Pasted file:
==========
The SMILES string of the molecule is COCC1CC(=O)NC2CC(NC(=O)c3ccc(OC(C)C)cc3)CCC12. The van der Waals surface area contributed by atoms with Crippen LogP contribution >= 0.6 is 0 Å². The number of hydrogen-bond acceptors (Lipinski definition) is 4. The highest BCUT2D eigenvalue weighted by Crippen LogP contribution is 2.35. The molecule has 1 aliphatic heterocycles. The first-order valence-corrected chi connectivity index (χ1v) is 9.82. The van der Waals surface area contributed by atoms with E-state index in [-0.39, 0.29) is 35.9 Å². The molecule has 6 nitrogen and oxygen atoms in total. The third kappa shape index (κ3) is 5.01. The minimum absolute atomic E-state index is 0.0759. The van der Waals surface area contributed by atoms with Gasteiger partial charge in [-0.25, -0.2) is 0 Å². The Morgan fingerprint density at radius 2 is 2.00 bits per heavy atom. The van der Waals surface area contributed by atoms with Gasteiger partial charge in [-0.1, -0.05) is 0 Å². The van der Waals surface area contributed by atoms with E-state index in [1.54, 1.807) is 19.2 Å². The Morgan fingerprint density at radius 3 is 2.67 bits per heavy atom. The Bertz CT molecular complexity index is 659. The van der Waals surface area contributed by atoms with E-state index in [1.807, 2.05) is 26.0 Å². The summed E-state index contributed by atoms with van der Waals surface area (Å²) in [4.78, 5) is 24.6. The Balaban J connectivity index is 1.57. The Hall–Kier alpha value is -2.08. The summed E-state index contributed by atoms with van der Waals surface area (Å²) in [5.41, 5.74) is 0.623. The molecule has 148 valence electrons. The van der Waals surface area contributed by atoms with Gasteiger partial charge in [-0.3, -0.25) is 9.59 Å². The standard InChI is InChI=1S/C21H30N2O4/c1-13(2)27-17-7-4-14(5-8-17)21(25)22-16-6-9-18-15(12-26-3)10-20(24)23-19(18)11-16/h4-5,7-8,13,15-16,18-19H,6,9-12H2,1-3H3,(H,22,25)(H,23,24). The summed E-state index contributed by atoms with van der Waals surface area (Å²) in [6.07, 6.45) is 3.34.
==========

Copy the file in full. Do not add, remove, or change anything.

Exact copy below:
The SMILES string of the molecule is COCC1CC(=O)NC2CC(NC(=O)c3ccc(OC(C)C)cc3)CCC12. The van der Waals surface area contributed by atoms with Crippen LogP contribution >= 0.6 is 0 Å². The number of hydrogen-bond acceptors (Lipinski definition) is 4. The highest BCUT2D eigenvalue weighted by Crippen LogP contribution is 2.35. The molecule has 1 aliphatic heterocycles. The first-order valence-corrected chi connectivity index (χ1v) is 9.82. The van der Waals surface area contributed by atoms with E-state index in [-0.39, 0.29) is 35.9 Å². The molecule has 6 nitrogen and oxygen atoms in total. The third kappa shape index (κ3) is 5.01. The minimum absolute atomic E-state index is 0.0759. The van der Waals surface area contributed by atoms with Gasteiger partial charge in [-0.25, -0.2) is 0 Å². The Morgan fingerprint density at radius 2 is 2.00 bits per heavy atom. The van der Waals surface area contributed by atoms with Gasteiger partial charge in [-0.1, -0.05) is 0 Å². The van der Waals surface area contributed by atoms with E-state index in [1.54, 1.807) is 19.2 Å². The Morgan fingerprint density at radius 3 is 2.67 bits per heavy atom. The Bertz CT molecular complexity index is 659. The van der Waals surface area contributed by atoms with E-state index in [1.807, 2.05) is 26.0 Å². The summed E-state index contributed by atoms with van der Waals surface area (Å²) in [4.78, 5) is 24.6. The Balaban J connectivity index is 1.57. The Hall–Kier alpha value is -2.08. The summed E-state index contributed by atoms with van der Waals surface area (Å²) in [5.41, 5.74) is 0.623. The molecule has 148 valence electrons. The van der Waals surface area contributed by atoms with Gasteiger partial charge in [-0.3, -0.25) is 9.59 Å². The standard InChI is InChI=1S/C21H30N2O4/c1-13(2)27-17-7-4-14(5-8-17)21(25)22-16-6-9-18-15(12-26-3)10-20(24)23-19(18)11-16/h4-5,7-8,13,15-16,18-19H,6,9-12H2,1-3H3,(H,22,25)(H,23,24). The summed E-state index contributed by atoms with van der Waals surface area (Å²) in [6.07, 6.45) is 3.34.